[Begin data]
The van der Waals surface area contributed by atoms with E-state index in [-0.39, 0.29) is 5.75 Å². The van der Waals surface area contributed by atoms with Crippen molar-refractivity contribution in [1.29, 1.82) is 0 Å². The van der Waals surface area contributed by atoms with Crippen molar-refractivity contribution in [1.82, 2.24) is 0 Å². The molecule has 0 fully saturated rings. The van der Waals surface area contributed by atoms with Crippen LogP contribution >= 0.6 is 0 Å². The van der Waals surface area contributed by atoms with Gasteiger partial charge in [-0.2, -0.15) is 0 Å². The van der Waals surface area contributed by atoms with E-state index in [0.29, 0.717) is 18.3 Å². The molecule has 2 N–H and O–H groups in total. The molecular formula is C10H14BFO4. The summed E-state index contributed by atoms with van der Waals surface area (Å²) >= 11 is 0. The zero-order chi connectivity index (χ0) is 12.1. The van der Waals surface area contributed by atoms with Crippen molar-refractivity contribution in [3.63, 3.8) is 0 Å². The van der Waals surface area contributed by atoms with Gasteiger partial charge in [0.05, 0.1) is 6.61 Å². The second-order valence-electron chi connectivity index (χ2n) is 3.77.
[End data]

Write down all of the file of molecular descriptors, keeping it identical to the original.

The van der Waals surface area contributed by atoms with E-state index in [-0.39, 0.29) is 5.75 Å². The van der Waals surface area contributed by atoms with Crippen molar-refractivity contribution in [1.29, 1.82) is 0 Å². The van der Waals surface area contributed by atoms with Crippen molar-refractivity contribution in [1.82, 2.24) is 0 Å². The molecule has 0 fully saturated rings. The van der Waals surface area contributed by atoms with Crippen LogP contribution >= 0.6 is 0 Å². The van der Waals surface area contributed by atoms with Gasteiger partial charge in [-0.2, -0.15) is 0 Å². The van der Waals surface area contributed by atoms with E-state index in [0.29, 0.717) is 18.3 Å². The molecule has 2 N–H and O–H groups in total. The molecular formula is C10H14BFO4. The summed E-state index contributed by atoms with van der Waals surface area (Å²) >= 11 is 0. The zero-order chi connectivity index (χ0) is 12.1. The van der Waals surface area contributed by atoms with Crippen molar-refractivity contribution in [3.63, 3.8) is 0 Å². The van der Waals surface area contributed by atoms with Gasteiger partial charge in [0.05, 0.1) is 6.61 Å². The second-order valence-electron chi connectivity index (χ2n) is 3.77.